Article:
Over the past few years, I had the pleasure of developing many visual concepts for B. Joseph Pine II, co-author of the Experience Economy and Infinite Possibilities. Many of the visuals that were created were from the very ideas from the books that Joe had written. The best part was—that with each drawing—I felt I was gaining a deeper understanding of every concept that Joseph Pine and James Gilmore had created. I was given a unique look into the world of modern economics, and I can tell you, there were many concepts to tackle and many sketches to create—over 500 to-date.

To carry out these 500+ illustrations, there was a lot of time spent discussing the meaning and history behind these ideas. Discussions and debates over how best to bring them visually to life. Granted, not every drawing that was created fit his presentation needs, but that’s a big part of developing a visual library around a well-known publication—conveying the concept visually.

It was during one of these discussions that Joseph presented a new concept around marketing. A concept so anti-tradition, I knew instantly that it would be controversial, and the push back from marketers and the business world would be great. The visuals needed to clearly support the idea. That idea, in his words, was ‘companies need to stop marketing, start customering.’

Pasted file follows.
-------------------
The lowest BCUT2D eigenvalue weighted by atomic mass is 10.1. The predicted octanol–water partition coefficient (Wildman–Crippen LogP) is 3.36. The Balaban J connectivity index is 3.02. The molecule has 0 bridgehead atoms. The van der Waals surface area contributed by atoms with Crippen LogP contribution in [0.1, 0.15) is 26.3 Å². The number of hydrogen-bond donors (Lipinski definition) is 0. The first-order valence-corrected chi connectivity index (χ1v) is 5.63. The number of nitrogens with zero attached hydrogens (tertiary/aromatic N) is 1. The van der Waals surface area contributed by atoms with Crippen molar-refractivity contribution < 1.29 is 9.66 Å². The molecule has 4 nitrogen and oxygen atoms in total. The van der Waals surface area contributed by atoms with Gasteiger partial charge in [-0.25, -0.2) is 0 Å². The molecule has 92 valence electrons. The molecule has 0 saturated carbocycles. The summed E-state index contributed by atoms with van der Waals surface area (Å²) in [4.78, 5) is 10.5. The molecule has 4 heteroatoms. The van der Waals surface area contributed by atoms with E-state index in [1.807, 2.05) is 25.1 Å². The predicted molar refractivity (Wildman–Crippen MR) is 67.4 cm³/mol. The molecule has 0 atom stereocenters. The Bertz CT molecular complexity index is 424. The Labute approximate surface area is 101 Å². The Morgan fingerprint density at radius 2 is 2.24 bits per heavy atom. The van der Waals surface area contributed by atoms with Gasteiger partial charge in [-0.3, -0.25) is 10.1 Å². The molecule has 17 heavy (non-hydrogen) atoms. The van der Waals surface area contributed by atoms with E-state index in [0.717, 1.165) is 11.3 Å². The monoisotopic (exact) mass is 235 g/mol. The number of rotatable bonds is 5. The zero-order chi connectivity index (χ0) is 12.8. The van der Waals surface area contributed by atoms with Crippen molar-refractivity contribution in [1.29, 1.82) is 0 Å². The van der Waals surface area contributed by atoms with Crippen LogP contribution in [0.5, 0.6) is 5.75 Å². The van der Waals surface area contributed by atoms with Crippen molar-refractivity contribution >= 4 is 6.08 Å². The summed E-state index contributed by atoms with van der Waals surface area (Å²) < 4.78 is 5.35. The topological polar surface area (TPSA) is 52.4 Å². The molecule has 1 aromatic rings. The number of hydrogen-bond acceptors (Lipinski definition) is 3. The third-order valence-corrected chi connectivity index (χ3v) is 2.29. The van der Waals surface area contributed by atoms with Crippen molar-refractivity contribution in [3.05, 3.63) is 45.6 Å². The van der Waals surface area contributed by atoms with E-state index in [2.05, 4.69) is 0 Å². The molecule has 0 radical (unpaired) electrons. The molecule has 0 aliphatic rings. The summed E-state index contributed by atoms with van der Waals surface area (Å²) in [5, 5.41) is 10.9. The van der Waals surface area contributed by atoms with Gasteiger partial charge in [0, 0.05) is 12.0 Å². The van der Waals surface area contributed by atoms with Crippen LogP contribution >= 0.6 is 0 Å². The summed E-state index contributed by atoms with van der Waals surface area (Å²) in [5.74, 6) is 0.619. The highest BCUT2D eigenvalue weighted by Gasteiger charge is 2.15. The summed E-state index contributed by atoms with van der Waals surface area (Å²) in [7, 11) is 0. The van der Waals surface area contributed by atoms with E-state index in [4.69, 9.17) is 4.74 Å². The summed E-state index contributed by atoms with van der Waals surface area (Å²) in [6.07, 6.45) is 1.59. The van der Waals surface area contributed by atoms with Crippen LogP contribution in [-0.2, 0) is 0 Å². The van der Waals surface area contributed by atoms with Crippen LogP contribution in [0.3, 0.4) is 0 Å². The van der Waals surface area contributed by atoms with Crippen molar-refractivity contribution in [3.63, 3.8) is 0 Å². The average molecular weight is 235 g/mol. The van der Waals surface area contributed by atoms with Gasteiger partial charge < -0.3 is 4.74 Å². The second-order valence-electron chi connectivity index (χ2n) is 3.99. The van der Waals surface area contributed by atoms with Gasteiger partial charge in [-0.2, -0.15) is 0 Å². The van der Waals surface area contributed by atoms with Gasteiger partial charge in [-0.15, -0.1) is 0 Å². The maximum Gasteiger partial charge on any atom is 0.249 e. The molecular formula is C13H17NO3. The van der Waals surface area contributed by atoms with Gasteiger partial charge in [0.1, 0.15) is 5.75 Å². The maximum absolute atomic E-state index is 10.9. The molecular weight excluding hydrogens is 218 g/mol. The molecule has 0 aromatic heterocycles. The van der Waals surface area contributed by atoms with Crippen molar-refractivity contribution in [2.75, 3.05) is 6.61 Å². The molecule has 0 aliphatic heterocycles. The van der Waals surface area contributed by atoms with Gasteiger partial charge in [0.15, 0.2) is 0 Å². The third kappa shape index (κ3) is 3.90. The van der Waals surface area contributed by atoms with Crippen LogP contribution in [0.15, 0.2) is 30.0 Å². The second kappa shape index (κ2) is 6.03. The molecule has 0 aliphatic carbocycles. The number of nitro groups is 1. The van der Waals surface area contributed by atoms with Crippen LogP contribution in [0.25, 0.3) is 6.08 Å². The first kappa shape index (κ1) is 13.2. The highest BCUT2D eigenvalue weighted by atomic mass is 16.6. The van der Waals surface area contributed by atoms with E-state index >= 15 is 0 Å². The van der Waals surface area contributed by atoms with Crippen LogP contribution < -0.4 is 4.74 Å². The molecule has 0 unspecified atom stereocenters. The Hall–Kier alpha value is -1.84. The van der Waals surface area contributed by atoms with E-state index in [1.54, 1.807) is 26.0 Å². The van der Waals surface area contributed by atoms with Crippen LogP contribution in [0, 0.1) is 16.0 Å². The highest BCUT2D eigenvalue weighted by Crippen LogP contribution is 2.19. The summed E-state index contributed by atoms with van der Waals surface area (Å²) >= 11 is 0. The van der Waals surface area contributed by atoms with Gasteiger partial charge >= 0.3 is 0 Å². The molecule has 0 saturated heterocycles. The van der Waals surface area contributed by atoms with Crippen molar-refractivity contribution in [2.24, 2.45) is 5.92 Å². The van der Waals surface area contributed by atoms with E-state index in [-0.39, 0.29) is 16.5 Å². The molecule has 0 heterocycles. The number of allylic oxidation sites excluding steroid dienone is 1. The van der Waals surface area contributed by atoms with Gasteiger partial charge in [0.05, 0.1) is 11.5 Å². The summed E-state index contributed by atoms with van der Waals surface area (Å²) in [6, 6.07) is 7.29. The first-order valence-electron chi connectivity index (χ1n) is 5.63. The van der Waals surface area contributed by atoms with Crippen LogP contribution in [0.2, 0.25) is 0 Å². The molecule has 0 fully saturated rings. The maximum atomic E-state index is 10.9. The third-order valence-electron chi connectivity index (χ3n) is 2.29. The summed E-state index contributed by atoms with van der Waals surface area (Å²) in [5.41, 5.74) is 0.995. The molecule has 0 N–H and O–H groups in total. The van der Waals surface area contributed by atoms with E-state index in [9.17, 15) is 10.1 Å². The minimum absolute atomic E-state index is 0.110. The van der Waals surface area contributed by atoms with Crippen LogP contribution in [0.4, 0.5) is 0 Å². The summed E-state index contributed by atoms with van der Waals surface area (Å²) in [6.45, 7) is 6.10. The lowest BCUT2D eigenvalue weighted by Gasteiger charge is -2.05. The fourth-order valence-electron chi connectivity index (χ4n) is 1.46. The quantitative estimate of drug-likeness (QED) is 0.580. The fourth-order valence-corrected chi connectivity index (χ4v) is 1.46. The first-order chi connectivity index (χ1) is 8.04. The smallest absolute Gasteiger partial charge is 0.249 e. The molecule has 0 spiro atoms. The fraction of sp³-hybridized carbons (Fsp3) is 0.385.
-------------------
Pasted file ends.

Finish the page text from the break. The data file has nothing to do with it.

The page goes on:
Stop marketing and start customering?

What is customering?

This idea is a dramatic shift in the traditional order of things. As Pine clarified, marketing was a process of pushing information out to the masses in hopes to attract customers. There’s nothing new about this process of marketing. Every company does it. It is typically the key way companies believe they need to communicate their brand message. His concept meant reversing the process of connecting with a better method called “customering.”

Much like the concept of human-centered design, customering was about seeing each customer individually and not stereotyping them into “market” groups or segments. His idea was that people want what they want—when they want it—and that each customer is unique. It is this uniqueness that marketing techniques fail to address successfully, and eventually accept low percentage returns on the effort. 

The Experience is the Marketing

Pine’s idea was to forego massive marketing campaigns and to direct your attention towards each customer you now have. Deepen the relationship through customized and personalized engagements. Stage experiences for them that are memorable and sharable. In Joseph Pine’s words “the Experience IS the Marketing.”